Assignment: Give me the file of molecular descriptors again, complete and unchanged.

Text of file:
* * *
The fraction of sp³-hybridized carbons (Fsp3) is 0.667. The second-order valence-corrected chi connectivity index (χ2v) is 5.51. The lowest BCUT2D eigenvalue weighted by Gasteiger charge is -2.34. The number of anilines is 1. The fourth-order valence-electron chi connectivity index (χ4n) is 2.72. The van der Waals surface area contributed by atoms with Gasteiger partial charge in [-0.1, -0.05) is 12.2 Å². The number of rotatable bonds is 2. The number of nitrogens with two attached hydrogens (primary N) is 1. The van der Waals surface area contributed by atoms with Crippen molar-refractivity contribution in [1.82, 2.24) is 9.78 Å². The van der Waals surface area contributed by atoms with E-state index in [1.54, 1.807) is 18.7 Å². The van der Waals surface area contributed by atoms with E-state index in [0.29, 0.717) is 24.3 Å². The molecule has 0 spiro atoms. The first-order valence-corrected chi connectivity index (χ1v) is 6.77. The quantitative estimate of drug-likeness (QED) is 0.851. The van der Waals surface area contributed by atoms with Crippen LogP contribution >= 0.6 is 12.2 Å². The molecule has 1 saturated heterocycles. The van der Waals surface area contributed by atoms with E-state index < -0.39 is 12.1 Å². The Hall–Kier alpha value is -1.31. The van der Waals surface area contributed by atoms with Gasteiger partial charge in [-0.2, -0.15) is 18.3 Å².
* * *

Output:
The fraction of sp³-hybridized carbons (Fsp3) is 0.667. The second-order valence-corrected chi connectivity index (χ2v) is 5.51. The lowest BCUT2D eigenvalue weighted by Gasteiger charge is -2.34. The number of anilines is 1. The fourth-order valence-electron chi connectivity index (χ4n) is 2.72. The van der Waals surface area contributed by atoms with Gasteiger partial charge in [-0.1, -0.05) is 12.2 Å². The number of rotatable bonds is 2. The number of nitrogens with two attached hydrogens (primary N) is 1. The van der Waals surface area contributed by atoms with Crippen molar-refractivity contribution in [1.82, 2.24) is 9.78 Å². The van der Waals surface area contributed by atoms with E-state index in [1.54, 1.807) is 18.7 Å². The van der Waals surface area contributed by atoms with E-state index in [0.29, 0.717) is 24.3 Å². The molecule has 0 spiro atoms. The first-order valence-corrected chi connectivity index (χ1v) is 6.77. The quantitative estimate of drug-likeness (QED) is 0.851. The van der Waals surface area contributed by atoms with Crippen LogP contribution >= 0.6 is 12.2 Å². The molecule has 1 saturated heterocycles. The van der Waals surface area contributed by atoms with E-state index < -0.39 is 12.1 Å². The Hall–Kier alpha value is -1.31. The van der Waals surface area contributed by atoms with Gasteiger partial charge in [-0.2, -0.15) is 18.3 Å².